PORT CLYDE, ME.-
The New York Times has reported that American color field artist Kenneth Noland
has died at the age of 85. The artist's wife, Paige Rense, told the New York Times that the cause of death was cancer.
Noland was born in Asheville, North Carolina. A veteran of World War II he joined the U.S. Air Force in 1942. After his discharge four years later, Noland took advantage of the G.I. Bill to study art at Black Mountain College in his home state of North Carolina. Noland attended the experimental Black Mountain College and he studied with professor Ilya Bolotowsky who introduced him to Neo-plasticism and the work of Piet Mondrian. There he also studied Bauhaus theory and color with Josef Albers and he became interested in Paul Klee, specifically his sensitivity to color. In 1948 and 1949 he worked with Ossip Zadkine in Paris, and in the early 1950s met Morris Louis in Washington DC. He became friends with Louis, and after seeing Helen Frankenthaler's new paintings at her studio in New York City in 1953 they adopted her soak-stain technique of allowing thinned paint to soak into unprimed canvases.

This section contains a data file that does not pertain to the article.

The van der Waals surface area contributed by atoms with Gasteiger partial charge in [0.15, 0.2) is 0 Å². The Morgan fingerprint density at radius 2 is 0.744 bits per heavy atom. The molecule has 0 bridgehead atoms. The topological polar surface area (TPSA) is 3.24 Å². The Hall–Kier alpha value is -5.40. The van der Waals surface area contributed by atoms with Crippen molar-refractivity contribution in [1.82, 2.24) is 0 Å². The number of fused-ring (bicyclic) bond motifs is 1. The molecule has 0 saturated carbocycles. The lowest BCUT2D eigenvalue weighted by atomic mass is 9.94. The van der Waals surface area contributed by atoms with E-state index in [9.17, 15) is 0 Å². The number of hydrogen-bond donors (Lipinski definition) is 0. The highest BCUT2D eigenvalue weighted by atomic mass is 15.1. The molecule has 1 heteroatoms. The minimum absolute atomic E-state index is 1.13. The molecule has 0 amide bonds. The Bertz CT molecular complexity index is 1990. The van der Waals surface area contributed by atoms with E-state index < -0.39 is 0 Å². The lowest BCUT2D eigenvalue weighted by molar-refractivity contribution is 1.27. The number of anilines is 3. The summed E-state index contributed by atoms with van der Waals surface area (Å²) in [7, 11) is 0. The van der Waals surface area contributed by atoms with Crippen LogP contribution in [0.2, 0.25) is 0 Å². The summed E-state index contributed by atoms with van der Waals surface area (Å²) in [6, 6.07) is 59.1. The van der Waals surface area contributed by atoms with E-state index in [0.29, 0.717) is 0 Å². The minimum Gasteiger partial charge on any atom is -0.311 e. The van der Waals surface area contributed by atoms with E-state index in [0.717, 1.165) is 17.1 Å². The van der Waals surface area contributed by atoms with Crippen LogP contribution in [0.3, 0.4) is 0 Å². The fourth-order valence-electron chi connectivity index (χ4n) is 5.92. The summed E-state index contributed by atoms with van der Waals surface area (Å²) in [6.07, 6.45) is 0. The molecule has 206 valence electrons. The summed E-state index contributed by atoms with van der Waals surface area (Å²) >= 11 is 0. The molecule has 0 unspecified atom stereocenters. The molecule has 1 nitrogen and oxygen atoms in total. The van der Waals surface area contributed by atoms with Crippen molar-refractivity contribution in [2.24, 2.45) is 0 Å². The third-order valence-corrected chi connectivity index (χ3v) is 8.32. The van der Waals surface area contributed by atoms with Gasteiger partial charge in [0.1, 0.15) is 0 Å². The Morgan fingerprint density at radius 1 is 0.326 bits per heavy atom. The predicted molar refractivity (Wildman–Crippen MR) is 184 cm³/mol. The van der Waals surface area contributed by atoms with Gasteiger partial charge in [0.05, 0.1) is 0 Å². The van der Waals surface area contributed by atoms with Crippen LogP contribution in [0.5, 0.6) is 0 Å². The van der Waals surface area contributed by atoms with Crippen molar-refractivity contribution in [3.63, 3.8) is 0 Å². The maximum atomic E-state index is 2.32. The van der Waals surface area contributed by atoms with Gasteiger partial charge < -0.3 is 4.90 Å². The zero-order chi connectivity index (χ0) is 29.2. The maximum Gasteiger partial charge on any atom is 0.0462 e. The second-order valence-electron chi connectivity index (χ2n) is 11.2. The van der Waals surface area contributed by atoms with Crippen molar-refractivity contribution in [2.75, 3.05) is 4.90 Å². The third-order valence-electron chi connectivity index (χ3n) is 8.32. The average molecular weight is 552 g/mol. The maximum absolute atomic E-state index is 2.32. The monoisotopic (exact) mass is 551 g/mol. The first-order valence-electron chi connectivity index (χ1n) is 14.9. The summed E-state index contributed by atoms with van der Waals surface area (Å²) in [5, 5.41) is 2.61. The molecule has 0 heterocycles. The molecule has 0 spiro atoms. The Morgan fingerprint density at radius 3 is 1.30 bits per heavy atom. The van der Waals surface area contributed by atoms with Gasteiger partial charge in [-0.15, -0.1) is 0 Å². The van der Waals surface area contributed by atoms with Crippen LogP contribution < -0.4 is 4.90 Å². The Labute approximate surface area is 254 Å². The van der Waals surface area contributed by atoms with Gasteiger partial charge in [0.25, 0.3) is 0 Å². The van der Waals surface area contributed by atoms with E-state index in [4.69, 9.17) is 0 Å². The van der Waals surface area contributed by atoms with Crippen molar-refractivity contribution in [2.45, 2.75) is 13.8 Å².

Most of Noland's paintings fall into one of four groups: circles, or targets, chevrons, stripes, and shaped canvases. His preoccupation with the relationship of the image to the containing edge of the picture led him to a series of studies of concentric rings, or bulls-eyes, or as they were known - Targets - like the one reproduced here called Beginning from 1958, using unlikely color combinations. This also led him away from Louis in 1958. Noland pioneered the shaped canvas, initially with a series of symmetrical and asymmetrical diamonds or chevrons. In these paintings, the edges of the canvas become as structurally important as the center. During the 1970s and 1980s his shaped canvases were highly irregular and asymmetrical. These resulted in increasingly complex structures of highly sophisticated and controlled color and surface integrity. In 1964 Noland occupied half the American pavilion at the Venice Biennale. In 1965 his work was exhibited at the Washington Gallery of Modern Art and the Jewish Museum (New York).